So you know as I’ve learned more about products. You know, this product owners, this product managers. You’ve got ux designers. You’ve got product designers you’ve got, you know, all these different roles which all kind of massively overlap. And there’s, you know, it is a kind of there’s a complexity. So how those people interact, what their expectations of each of those roles is, you can move from business to business, and those roles mean different things. And then you’ve got all the different frameworks and the tools. And I think the complexity around the product space has grow as kind of growing exponentially in terms of that complexity, and it can be quite hard to navigate. So there’s this definitely pros and cons I think the yeah.

But we but we definitely closer to the user now. And I think that’s the great thing. You know, you can now build a product, and how pretty much anybody in the world using it within a matter of a week. It’s not just kind of like a couple of on prem solutions, one in Burnley and one in, kinda not in government, you know you’ve got maybe a few 100 users, and then you’ve got another big sale before you can get a couple of more 1,000 done and stuff like that. I think that I think that’s really cool.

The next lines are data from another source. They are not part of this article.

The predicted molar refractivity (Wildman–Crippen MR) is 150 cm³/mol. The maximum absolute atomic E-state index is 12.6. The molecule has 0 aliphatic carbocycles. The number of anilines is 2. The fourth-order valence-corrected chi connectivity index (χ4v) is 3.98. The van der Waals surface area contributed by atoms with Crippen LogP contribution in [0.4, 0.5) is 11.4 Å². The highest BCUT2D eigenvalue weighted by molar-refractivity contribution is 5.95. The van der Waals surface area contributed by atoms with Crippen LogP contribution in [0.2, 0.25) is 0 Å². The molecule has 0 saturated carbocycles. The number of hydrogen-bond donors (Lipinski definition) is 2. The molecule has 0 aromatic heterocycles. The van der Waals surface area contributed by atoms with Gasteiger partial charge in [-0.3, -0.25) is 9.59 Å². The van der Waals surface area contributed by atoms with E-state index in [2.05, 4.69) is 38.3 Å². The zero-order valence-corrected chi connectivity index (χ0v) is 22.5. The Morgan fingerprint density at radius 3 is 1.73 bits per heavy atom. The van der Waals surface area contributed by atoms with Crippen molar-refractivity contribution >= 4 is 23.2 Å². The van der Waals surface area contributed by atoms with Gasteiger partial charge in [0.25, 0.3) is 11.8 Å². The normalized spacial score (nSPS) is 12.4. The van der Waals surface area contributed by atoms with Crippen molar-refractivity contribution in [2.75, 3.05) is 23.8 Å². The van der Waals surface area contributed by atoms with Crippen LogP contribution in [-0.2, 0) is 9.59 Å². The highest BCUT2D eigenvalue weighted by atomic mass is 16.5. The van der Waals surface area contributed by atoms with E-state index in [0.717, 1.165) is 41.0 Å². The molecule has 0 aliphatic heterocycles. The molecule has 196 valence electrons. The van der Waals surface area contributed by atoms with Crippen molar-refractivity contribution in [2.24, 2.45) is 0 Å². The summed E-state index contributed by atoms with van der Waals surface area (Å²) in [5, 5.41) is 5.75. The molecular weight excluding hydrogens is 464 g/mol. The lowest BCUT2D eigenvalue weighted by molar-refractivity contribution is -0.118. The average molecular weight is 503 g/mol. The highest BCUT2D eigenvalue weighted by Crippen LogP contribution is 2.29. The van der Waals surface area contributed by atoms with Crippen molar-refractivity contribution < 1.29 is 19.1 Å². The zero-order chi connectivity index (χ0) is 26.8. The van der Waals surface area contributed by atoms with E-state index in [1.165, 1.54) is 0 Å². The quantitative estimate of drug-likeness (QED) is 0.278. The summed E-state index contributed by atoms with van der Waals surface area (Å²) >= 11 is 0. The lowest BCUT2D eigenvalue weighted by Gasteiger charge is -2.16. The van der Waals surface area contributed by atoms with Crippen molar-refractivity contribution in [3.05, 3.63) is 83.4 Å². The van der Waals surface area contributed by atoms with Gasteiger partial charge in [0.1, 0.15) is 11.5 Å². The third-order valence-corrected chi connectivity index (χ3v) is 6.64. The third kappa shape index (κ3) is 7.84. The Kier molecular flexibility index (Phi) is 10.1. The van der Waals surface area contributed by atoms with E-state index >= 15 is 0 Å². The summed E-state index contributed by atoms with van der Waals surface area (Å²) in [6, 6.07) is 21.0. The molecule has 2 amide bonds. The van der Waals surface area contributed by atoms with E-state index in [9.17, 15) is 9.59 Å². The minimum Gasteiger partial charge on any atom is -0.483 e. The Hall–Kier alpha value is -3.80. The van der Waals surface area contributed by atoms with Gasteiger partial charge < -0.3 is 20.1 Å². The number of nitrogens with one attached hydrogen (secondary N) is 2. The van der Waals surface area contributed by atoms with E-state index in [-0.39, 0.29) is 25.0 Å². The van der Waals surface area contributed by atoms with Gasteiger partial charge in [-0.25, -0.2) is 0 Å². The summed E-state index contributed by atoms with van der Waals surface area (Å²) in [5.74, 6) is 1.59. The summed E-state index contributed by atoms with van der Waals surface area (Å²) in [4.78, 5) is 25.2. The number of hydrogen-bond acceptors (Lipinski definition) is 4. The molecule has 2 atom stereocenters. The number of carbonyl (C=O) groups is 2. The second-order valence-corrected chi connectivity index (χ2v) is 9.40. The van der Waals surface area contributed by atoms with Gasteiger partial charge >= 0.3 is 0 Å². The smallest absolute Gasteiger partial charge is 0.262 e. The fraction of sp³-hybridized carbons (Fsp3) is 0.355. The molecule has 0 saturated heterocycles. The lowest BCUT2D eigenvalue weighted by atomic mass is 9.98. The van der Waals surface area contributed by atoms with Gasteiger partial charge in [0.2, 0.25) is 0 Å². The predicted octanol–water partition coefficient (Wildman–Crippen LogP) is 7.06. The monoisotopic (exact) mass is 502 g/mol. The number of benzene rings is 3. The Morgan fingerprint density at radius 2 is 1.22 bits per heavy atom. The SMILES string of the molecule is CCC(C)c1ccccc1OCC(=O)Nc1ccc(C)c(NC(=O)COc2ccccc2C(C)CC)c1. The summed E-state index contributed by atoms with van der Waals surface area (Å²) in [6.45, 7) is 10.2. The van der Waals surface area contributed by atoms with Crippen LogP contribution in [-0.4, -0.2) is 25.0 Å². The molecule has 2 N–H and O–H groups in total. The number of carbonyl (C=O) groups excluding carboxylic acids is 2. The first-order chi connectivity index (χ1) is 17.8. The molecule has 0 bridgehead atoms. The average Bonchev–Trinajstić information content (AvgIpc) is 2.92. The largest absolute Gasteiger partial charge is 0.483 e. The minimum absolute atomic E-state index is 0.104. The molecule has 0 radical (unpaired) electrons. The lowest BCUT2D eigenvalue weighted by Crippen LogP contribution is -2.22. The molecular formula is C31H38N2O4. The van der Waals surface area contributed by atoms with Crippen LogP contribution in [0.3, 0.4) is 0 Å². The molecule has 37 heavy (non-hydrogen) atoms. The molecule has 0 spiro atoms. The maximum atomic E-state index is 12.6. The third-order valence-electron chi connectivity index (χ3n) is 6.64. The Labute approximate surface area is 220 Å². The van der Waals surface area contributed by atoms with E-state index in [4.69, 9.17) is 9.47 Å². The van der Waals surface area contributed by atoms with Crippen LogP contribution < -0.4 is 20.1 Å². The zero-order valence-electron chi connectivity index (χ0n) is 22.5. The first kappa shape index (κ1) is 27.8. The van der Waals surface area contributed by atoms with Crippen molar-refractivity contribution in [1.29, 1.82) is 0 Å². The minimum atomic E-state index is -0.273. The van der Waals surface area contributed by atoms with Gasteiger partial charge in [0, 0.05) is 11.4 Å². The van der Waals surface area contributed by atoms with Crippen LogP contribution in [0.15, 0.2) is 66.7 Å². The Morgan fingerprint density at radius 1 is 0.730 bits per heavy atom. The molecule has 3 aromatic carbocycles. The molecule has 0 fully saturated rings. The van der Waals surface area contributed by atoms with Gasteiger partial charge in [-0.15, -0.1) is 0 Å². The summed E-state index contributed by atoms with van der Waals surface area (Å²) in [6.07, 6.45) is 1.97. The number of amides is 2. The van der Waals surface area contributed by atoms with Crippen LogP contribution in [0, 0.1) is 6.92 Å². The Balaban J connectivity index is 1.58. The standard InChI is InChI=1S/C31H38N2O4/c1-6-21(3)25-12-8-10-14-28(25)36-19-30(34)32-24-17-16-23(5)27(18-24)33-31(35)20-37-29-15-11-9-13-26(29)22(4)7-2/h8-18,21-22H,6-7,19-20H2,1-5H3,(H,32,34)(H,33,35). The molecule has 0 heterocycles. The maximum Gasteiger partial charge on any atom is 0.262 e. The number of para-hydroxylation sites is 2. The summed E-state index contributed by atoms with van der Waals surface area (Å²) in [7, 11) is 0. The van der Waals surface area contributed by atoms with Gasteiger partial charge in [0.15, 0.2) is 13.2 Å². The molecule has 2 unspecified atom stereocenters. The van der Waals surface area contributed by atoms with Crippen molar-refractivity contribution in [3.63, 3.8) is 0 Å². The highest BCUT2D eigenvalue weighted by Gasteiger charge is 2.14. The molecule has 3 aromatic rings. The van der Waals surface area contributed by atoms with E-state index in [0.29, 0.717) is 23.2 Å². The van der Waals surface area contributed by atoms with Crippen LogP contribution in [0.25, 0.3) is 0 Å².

And obviously there’s a there’s a massive trend towards more kind of outcomes over output these days, and I love that, you know, moving away from what voltage always work. And you’re definitely able to sort of say, we want to move the needle rather than we just wanna churn out these features and things regardless of whether people are really gonna use them. And if they actually don’t use them because of the way we deliver this stuff, we can’t really do much about it, because, hey, we have not the data or people are stuck on a version, because it’s heavily customized, and we can’t get that thing out to them.

And so I think that it’s much better these days in terms of that constant delivery out to customers. There’s more experimentation that we can do. There’s more collaboration that we can do. It’s a hell of a lot more fun. And so it’s quite an exciting place to work now it’s just hard to keep up. I guess that’s the challenge, right?